The first robot that I have ever made currently has a cardboard body. As one can imagine, cardboard has its limits, both in durability and aestetics.. So the last few weeks I decided to look around for another material... I wanted something that is relatively easy to form and work with and not needing a whole set of new, special, tools... I came across plexiglass as an alternative and my choice was quickly made.
I have built stuff before and usually writing a few measurements on paper works fine to make simple things. A robot body is a whole different cup of tea. Any holes of the separate pieces of plexiglass should be perfectly aligned, as a few millimeters off could break the plastic when screwing in the screws too tight. So, as precise as possible is important!
Now, when I was young, and because of my fathers' engineering profession, I have been able to dabble in AutoCAD (version 3.XX, running in DOS on a 80286 with a '287 mathmetical co-processor, ahhh the old days....), giving me a head-start on the digital engineering way of thinking...
Though now, more than 20 years later I don't have any access to a machine running AutoCAD... So I had to look around for a decent piece of CAD software -- software without any "typical" way and a steep learning curve to go with it. (Learning is good, but when you want to progress, it only slows things down.)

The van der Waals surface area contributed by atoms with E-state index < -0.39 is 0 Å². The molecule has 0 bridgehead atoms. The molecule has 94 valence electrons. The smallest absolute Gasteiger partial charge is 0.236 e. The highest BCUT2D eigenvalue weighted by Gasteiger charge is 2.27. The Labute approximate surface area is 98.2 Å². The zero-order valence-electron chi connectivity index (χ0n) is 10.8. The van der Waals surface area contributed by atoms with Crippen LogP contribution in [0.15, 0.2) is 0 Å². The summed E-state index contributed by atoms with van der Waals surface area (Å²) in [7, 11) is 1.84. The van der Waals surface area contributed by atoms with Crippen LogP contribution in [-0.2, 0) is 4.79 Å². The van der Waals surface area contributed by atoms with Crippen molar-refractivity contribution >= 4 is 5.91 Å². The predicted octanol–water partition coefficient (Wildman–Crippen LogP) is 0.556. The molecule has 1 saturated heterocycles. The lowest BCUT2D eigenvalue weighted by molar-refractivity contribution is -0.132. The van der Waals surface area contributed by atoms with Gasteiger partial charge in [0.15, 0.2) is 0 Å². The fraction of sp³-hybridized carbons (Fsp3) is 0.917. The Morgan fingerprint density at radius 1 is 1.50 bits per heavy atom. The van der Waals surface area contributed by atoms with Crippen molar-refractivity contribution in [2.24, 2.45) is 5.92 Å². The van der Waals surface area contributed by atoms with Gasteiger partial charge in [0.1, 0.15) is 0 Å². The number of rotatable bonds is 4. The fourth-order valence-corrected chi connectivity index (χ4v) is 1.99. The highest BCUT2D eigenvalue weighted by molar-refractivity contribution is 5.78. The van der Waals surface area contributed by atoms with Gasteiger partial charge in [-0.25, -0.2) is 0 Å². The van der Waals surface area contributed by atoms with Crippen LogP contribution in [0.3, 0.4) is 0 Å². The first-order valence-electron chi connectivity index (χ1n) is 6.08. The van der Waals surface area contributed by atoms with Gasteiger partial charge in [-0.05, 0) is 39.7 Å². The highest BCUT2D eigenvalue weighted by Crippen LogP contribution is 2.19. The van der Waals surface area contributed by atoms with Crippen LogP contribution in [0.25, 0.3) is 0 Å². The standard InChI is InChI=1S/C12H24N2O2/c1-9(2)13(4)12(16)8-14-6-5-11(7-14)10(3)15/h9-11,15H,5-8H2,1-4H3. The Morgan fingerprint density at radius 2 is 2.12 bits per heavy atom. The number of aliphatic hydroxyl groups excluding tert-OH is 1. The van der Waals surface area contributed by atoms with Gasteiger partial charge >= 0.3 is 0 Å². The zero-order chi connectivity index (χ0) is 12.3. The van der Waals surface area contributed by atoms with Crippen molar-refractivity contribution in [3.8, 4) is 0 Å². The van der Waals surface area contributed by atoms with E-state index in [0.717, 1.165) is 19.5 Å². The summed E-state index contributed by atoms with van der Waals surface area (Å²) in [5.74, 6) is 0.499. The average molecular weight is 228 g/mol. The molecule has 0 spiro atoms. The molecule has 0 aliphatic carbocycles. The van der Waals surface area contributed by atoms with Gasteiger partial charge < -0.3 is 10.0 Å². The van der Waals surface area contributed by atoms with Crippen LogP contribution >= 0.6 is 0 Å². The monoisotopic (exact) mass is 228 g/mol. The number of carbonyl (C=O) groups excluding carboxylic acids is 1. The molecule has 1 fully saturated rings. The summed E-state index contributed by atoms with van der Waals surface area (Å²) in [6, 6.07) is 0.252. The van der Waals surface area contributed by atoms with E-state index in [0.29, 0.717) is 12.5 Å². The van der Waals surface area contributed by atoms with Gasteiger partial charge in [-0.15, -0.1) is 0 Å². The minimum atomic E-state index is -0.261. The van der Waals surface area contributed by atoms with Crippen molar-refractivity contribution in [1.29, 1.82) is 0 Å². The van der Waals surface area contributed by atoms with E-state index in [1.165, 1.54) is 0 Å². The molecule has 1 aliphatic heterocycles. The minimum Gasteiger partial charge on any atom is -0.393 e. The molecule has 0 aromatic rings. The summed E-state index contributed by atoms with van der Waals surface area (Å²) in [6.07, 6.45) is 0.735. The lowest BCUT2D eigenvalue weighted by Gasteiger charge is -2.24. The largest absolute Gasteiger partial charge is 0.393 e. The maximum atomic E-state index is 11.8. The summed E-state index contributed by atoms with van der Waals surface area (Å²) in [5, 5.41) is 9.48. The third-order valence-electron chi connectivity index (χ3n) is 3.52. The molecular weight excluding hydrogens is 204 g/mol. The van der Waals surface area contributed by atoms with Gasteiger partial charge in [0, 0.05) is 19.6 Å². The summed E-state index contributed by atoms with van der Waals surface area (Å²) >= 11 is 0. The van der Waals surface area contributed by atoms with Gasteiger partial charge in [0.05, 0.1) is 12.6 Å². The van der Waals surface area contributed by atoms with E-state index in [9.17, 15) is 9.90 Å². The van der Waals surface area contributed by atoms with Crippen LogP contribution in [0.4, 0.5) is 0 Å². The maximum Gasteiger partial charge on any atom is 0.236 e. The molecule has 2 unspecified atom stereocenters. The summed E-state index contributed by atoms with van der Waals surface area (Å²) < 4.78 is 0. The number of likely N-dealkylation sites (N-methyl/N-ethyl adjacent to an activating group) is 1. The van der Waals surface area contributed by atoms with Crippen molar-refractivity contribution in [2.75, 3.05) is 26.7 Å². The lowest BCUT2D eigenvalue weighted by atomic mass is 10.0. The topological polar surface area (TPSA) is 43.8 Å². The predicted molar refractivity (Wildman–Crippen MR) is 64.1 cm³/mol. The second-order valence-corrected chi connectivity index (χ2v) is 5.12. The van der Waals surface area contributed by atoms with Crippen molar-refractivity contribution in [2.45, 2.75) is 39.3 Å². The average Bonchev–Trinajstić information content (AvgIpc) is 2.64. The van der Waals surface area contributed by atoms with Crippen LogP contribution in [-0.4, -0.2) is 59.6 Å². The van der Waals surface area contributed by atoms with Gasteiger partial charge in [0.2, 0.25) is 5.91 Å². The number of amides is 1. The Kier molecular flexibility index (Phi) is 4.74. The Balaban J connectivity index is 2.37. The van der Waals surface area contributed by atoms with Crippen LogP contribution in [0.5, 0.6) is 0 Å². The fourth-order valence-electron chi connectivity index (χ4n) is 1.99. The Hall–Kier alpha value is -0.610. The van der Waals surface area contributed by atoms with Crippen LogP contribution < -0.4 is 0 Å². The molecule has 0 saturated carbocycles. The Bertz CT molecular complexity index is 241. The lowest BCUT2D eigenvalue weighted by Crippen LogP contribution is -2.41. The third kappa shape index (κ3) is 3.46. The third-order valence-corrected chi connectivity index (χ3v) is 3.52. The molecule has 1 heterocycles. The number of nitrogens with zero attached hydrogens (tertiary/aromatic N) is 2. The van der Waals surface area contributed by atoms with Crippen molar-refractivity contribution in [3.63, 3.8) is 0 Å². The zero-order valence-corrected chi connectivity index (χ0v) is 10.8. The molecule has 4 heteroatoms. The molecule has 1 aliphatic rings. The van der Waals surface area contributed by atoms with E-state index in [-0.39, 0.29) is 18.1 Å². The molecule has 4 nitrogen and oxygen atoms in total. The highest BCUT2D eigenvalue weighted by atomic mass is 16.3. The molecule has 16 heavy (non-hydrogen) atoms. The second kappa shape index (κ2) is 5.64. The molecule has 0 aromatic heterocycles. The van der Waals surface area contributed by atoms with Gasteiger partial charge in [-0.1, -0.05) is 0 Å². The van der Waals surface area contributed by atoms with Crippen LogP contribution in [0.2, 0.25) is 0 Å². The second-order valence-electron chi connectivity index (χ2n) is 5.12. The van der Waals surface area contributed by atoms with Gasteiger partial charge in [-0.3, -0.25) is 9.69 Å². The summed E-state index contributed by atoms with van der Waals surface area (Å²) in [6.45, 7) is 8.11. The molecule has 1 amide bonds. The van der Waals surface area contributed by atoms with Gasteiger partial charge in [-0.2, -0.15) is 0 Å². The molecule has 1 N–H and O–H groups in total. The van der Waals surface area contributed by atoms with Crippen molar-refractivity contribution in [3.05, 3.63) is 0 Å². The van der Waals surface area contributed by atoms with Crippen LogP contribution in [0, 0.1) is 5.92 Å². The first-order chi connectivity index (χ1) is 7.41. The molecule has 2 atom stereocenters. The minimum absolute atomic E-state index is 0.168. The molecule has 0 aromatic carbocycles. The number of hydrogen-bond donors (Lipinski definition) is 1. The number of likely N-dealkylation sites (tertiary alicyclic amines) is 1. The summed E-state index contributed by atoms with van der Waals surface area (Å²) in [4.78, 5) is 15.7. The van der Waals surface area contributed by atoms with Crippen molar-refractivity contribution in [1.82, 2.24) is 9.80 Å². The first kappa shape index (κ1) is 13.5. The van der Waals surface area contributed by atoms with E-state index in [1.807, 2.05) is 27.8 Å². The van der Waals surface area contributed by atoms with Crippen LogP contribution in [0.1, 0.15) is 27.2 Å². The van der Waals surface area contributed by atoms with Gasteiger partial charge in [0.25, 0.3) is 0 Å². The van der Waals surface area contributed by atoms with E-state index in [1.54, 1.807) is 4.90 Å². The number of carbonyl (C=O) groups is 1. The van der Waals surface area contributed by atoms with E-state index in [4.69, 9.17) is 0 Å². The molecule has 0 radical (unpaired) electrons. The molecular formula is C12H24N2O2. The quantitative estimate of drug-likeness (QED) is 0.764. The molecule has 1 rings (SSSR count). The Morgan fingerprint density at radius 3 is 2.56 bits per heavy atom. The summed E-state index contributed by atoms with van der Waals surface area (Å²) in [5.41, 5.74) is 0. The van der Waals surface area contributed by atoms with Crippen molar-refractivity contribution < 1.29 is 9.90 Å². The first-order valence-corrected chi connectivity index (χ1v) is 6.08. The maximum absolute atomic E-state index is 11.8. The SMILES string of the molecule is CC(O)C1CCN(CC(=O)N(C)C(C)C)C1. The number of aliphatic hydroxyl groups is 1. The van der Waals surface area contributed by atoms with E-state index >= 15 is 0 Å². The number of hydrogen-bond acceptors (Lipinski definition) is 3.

Enter CADuntu, which has recently been renamed to LibreCAD, a multi-platform CAD software (Windows, Linux and Mac OSX). I've tried other alternatives before -- but in the time I was still figuring out how the interfaces worked I was already designing in LibreCAD. If you ever used things like the command line, or "relative" coordinates by prefixing them with "@", it's a very comfortable environment.
It does not do 3D design -- so it is not possible to "shade" (render) a model, which would've been a nice bonus.
For saving files it uses the DXF file format; so any design could be imported into an application that does do 3D and modified/finalised in there.
But for now, 2D works just fine to get all the holes on the bottom and sides aligned correctly: I am now able to plot the "hole plan" and overlay that on a piece of plexiglass and cut right through -- so that's awesome! (The plexiglass is still in transit, sadly..)
Occasionally, I run into something that works so much nicer in the AutoCAD I've grown to love, but for which I still need to figure out how it's done in LibreCAD. For instance, I do miss the "JOIN" command (I doubt one must need "blocks" for that use -- blocks can't be "hatch"-ed either).... but other than that it's the best free CAD program I have run into so far!
Curious... Are there more people here that use this software?